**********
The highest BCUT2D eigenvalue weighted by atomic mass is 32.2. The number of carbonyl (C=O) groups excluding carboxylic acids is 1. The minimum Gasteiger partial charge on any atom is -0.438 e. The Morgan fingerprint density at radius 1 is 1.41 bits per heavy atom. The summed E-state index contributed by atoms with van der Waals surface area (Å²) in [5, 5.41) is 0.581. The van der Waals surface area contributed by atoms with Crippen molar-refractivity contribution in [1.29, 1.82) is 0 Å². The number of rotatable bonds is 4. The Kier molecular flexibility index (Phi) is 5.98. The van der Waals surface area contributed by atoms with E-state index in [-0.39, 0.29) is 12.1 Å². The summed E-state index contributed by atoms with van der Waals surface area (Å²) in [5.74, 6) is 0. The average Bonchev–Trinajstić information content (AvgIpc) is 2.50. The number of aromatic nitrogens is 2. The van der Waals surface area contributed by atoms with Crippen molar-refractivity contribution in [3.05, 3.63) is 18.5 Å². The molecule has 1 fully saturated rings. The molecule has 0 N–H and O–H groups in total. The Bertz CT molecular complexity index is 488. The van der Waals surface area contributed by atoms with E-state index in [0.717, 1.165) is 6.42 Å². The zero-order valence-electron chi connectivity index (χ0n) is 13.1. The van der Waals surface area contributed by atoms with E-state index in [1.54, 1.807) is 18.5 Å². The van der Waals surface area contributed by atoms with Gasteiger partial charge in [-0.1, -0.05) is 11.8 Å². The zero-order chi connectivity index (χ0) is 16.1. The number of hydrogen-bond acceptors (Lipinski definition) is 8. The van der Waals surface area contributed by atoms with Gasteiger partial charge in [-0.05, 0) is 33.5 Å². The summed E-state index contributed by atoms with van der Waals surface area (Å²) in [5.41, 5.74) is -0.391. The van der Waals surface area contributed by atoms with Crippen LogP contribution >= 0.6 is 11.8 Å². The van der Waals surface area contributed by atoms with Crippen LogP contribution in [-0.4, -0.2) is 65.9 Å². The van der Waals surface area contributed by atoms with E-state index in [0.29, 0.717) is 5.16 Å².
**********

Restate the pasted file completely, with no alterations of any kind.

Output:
The highest BCUT2D eigenvalue weighted by atomic mass is 32.2. The number of carbonyl (C=O) groups excluding carboxylic acids is 1. The minimum Gasteiger partial charge on any atom is -0.438 e. The Morgan fingerprint density at radius 1 is 1.41 bits per heavy atom. The summed E-state index contributed by atoms with van der Waals surface area (Å²) in [5, 5.41) is 0.581. The van der Waals surface area contributed by atoms with Crippen molar-refractivity contribution in [1.29, 1.82) is 0 Å². The number of rotatable bonds is 4. The Kier molecular flexibility index (Phi) is 5.98. The van der Waals surface area contributed by atoms with E-state index in [-0.39, 0.29) is 12.1 Å². The summed E-state index contributed by atoms with van der Waals surface area (Å²) in [5.74, 6) is 0. The average Bonchev–Trinajstić information content (AvgIpc) is 2.50. The number of aromatic nitrogens is 2. The van der Waals surface area contributed by atoms with Crippen molar-refractivity contribution in [3.05, 3.63) is 18.5 Å². The molecule has 1 fully saturated rings. The molecule has 0 N–H and O–H groups in total. The Bertz CT molecular complexity index is 488. The van der Waals surface area contributed by atoms with E-state index in [0.717, 1.165) is 6.42 Å². The zero-order valence-electron chi connectivity index (χ0n) is 13.1. The van der Waals surface area contributed by atoms with E-state index in [1.54, 1.807) is 18.5 Å². The van der Waals surface area contributed by atoms with Gasteiger partial charge in [-0.1, -0.05) is 11.8 Å². The zero-order chi connectivity index (χ0) is 16.1. The number of hydrogen-bond acceptors (Lipinski definition) is 8. The van der Waals surface area contributed by atoms with Gasteiger partial charge in [-0.05, 0) is 33.5 Å². The summed E-state index contributed by atoms with van der Waals surface area (Å²) in [5.41, 5.74) is -0.391. The van der Waals surface area contributed by atoms with Crippen LogP contribution >= 0.6 is 11.8 Å². The van der Waals surface area contributed by atoms with Crippen LogP contribution in [-0.4, -0.2) is 65.9 Å². The van der Waals surface area contributed by atoms with E-state index in [0.29, 0.717) is 5.16 Å².